Another refuge I’m learning to love is the people of Realm Makers. It’s a conference, though it may be growing into something bigger. As the Glen Eyrie event is my favorite workshop, Realm Makers is my favorite conference. It’s full of writers who love science fiction and fantasy and who don’t bat an eye when you walk in dressed as an elf and a Firefly mechanic—because you’ve already met a Wash (complete with toy dinosaurs).

But there’s something I’m learning about safe places that I don’t think anyone ever told me. All my life, writers have always said I needed to get plugged into writing groups. I need to subscribe to writing magazines. I need to read books on writing. And I’ve done all that, and they’ve all been wonderful. I’ve enjoyed them.

But this is a truth I’ve learned over the years: The best authors don’t write for writers. The best authors write for readers.

Want to be great?

If you want to be a great writer, it’s not a good idea to bury yourself in any one topic. You’ll stagnate. Your brain will focus solely on writing or writing basics or writing mechanics or writing industries or writing relationships. That’s not bad, no. But writers rarely write for writers.

The cast/crew of our book cover photo shoot being goofy
The cast/crew of our book cover photo shoot being goofy

So instead of spending all your time at writing conferences or writing workshops or writing groups, consider getting involved in a group that does something OTHER than writing. Cultivate friendships with non-writers. Get out into the world and get to know people, build relationships with non writers, even if they don’t understand the way your brain works. Your brains don’t have to work the same way for you to be friends—even close friends. And if all you’ve got circling your synapses is the three-act structure, the hero’s journey, and the need for a platform, your writing is going to be dry and stilted and frustrating.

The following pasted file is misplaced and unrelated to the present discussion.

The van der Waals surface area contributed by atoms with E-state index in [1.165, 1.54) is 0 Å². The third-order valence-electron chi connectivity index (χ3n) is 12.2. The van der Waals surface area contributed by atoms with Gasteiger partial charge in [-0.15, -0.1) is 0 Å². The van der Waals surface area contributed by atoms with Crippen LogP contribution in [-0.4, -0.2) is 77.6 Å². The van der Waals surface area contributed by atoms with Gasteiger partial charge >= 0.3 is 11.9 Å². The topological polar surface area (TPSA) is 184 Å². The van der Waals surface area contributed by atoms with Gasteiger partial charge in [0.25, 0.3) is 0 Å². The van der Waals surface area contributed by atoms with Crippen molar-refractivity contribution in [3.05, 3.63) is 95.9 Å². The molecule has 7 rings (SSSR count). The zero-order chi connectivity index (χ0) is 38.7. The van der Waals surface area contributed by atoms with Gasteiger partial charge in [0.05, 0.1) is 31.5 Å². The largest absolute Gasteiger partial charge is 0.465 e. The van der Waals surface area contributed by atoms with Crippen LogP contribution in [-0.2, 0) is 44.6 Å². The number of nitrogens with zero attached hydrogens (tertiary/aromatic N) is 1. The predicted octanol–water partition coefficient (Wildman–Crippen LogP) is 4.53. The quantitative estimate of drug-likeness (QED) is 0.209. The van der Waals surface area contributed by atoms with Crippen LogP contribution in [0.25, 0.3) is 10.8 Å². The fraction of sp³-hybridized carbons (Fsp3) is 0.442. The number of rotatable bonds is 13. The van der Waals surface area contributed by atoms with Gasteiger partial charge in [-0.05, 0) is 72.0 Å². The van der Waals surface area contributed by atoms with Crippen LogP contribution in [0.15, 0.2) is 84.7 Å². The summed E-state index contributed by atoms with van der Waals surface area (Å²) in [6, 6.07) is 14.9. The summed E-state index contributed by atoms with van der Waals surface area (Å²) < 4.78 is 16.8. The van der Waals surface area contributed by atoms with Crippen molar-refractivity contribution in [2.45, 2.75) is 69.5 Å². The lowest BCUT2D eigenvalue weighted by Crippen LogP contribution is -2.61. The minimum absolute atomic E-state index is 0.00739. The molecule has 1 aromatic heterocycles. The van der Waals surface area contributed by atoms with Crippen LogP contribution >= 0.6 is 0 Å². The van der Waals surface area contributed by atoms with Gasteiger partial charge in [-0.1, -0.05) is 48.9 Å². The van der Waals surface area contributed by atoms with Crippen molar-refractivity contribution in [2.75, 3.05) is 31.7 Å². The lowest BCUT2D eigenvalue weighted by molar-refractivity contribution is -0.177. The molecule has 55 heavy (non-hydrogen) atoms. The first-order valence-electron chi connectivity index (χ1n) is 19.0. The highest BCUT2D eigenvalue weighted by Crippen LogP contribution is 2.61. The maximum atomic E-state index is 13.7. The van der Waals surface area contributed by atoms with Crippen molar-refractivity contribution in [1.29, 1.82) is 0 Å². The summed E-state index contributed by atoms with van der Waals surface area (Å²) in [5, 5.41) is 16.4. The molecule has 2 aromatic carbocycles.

I have a craft group I’ve started attending. No, not a writing craft group. I mean a for real craft group. Like we make stuff. With fake leaves and glue and paint. And it’s fun. And not a single one of the others is a writer.

The window to my upstairs office, one of my favorite safe places
The window to my upstairs office, one of my favorite safe places

But that’s okay. Because every time we have conversations, I get ideas. I learn how differently people can think, and that’s what’s important about venturing outside of your comfortable little writer bubble. Getting to know people.

Now, not every person you know is going to be safe. Not every group you get involved with will be a refuge. Some may be the opposite. But you won’t know until you try.

Just do yourself a favor and try not to make it through life without a safe place of some kind. Believe me. You need one.

A.C. Williams

Amy Williams left a lucrative career in marketing to write novels about space cowboys, clumsy church secretaries, American samurai, and alternate dimensions. Along the way, she also discovered a passion for teaching other creative professionals how to use technology to make life easier. Through video instruction or one-on-one coaching, she teaches software, blogging, basic graphic design, and many other useful skills that help creative entrepreneurs get stuff done minus the frustration.